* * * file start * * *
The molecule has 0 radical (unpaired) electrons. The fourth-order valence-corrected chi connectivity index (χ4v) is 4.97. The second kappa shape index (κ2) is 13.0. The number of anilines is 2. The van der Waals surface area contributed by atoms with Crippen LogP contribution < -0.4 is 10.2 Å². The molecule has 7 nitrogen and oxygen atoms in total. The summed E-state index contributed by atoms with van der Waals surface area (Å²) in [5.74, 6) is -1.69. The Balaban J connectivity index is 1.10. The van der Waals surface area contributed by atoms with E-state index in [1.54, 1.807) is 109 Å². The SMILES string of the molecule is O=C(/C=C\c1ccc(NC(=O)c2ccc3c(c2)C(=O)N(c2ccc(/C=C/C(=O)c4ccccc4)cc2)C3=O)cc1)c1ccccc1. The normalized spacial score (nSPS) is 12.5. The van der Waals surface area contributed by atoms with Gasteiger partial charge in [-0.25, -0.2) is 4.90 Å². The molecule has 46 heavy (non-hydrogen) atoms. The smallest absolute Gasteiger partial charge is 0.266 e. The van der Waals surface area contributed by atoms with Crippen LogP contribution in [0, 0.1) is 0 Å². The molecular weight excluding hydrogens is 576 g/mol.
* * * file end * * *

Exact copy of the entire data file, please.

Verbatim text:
The molecule has 0 radical (unpaired) electrons. The fourth-order valence-corrected chi connectivity index (χ4v) is 4.97. The second kappa shape index (κ2) is 13.0. The number of anilines is 2. The van der Waals surface area contributed by atoms with Crippen LogP contribution < -0.4 is 10.2 Å². The molecule has 7 nitrogen and oxygen atoms in total. The summed E-state index contributed by atoms with van der Waals surface area (Å²) in [5.74, 6) is -1.69. The Balaban J connectivity index is 1.10. The van der Waals surface area contributed by atoms with E-state index in [1.54, 1.807) is 109 Å². The SMILES string of the molecule is O=C(/C=C\c1ccc(NC(=O)c2ccc3c(c2)C(=O)N(c2ccc(/C=C/C(=O)c4ccccc4)cc2)C3=O)cc1)c1ccccc1. The normalized spacial score (nSPS) is 12.5. The van der Waals surface area contributed by atoms with Gasteiger partial charge in [-0.25, -0.2) is 4.90 Å². The molecule has 46 heavy (non-hydrogen) atoms. The smallest absolute Gasteiger partial charge is 0.266 e. The van der Waals surface area contributed by atoms with Crippen LogP contribution in [0, 0.1) is 0 Å². The molecular weight excluding hydrogens is 576 g/mol.